5. REBEL HEART: Insurance
The issue of insurance was raised on World-Cruising.
(BTW Rick is the founder and one of the owners of World-Cruising).
Here is a copy of Rick’s comment:
At this writing, Charlotte, Eric, Cora, Lyra on s/v REBEL HEART are probably NOT yet on dry land. After issuing a mayday on April 6, 2014 they were rescued by the USCG and their home, s/v REBEL HEART had to be scuttled and is resting at the bottom of the ocean. Perhaps tomorrow they will be or the next.
Insurance takes a long time if they were insured. Many cruisers are not insured. Insurance is VERY expensive and we pay a lot for it. Some are self insured. NOT saying these people are not insured. They could well be fully insured.
To read more of Rick’s comment on the question of insurance, click Read more.
However, that is NOT the issue here. There is no FEMA for them. There’sno boat for the insurance company to look at. Maybe they got their insurance paperwork off and maybe not. How long does it take for insurance to pay? And in the meantime, what do they do? Right now, NO ONE knows the answers to these questions and that might include them too.
We got to know them a bit during the several months they were here in Bandaras Bay. They helped others who needed help. Charlotte organized a “food train” for other new mothers so that they could get on their feet. In the past she started a Facebook group call “Women Who Sail” when men belittled her asking relevant questions online in places like the Cruiser Forum. Her group is several times larger than this one and is made up entirely of women helping women. Most are cruisers and they are in the process of helping them too. Here, they contributed small levels of help and large. They did what they could to help others while they prepared as best they could for their own journey. Now, they are in need.
Cruisers take care of cruisers. For example: it was not so long ago that a cruiser (singlehander without insurance) in La Paz lost his boat to fire of unknown cause. Cruisers banded together at that time and raised enough money to actually buy and turn over to him another boat very similar to what he lost. Cruisers take care of cruisers.
When I suffered a massive pulmonary embolism several miles offshore in the middle of the night and I was the only one on watch and Lynn was below asleep, there was no help. We were responsible for ourselves and getting ourselves back to where help was. I could have deployed the EPIRB but didn’t. My call. The next morning Lynn knew I was not well but not how bad. Neither did I.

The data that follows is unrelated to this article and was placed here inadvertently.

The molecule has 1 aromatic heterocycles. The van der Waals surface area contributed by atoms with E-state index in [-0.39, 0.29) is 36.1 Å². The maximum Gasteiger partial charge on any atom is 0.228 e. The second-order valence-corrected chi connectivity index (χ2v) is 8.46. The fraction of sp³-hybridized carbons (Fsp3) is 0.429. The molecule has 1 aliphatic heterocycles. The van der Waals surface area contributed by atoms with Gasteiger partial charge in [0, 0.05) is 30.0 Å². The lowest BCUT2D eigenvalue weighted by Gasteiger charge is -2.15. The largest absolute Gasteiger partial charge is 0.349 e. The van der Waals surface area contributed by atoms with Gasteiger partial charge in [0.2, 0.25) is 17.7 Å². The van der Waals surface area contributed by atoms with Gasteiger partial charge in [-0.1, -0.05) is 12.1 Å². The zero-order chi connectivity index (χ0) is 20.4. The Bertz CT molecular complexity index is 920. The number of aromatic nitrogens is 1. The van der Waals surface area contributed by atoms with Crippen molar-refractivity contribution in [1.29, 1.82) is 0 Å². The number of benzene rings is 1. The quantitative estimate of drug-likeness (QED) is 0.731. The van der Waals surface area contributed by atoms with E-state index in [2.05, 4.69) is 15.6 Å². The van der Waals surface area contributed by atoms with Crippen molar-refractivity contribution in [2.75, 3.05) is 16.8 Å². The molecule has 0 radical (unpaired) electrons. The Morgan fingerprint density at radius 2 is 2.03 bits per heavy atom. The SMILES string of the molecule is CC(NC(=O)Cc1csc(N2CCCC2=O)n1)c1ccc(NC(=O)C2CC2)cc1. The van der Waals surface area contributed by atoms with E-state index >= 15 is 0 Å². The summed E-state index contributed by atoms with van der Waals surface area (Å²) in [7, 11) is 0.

When we got to shore, we got help to see doctors. We got help to get to hospitals. We got help to take care of the boat. We got help in so many ways. When we started cruising about 8 years ago we always tried to help others when we could. That was our time to need help and help was there. Now, we pay it forward again trying to help those who need our help as only we as cruisers know how. About a year later another seasonal cruiser had a heart issue. We took him to the hospital He would have died without what we did. We paid his taxi bill without reimbursement so that his wife could be with him in the hospital. A few dollars here, a ride there, a bit of info passed along. Cruisers helping cruisers. A small but close knit community. A “neighborhood” of sorts looking out for each other even though we know that we might never see that person ever again.
Are YOU a cruiser? Or, are you one of the inconsiderate ones hiding behind a screen with little to no knowledge of what it takes and means to be a cruiser? I’ve seen so much of that garbage over the last few days…. So, if I come off rather abrupt you have a good reason why that might be.
There are MANY questions =I= have about Rebel Heart. NONE of them have to do with whether they are insured or not. My questions have to do with how is their current health and well-being as well as what went wrong and why their backups didn’t work or were not allowed to work. Could it be that the health of their child was more important than the boat and they knew that the condition was beyond what they could ever have prepared for? You think just maybe?! Ever hear of the benefit of the doubt or does that only apply to “you” (in a general NOT specific sense)? Monday morning quarterbacking never won a game.
BTW, at 6 knots, it takes several days for volunteers to organize and get 900+ miles west of Mexico, plus a considerable fuel load and good winds, unless you have a long range capable powerboat also capable of high speed. Unfortunately, although the volunteers were here in Bandaras Bay and there in La Paz to name two places, there was no time to get there and the Navy didn’t wait to see/hear them coming.
Now, =we= have contributed to their fund. How many of you cruisers have? If you haven’t, NOW is your chance to step up and help a fellow cruiser who has lost everything AND who are being vilified by people who don’t have a clue about their lifestyle and what it means to be a cruiser or cruising family. Cruisers help cruisers; often times when no one else will because we know what it is like out here. We know that next time it could be one of us that needs help in some way. Support your fellow cruisers as much as you can. Wouldn’t you want help if it became your turn to need help? Pay it forward when you can. You can do that now.
If you’re looking for a way to help: this is it. https://fundrazr.com/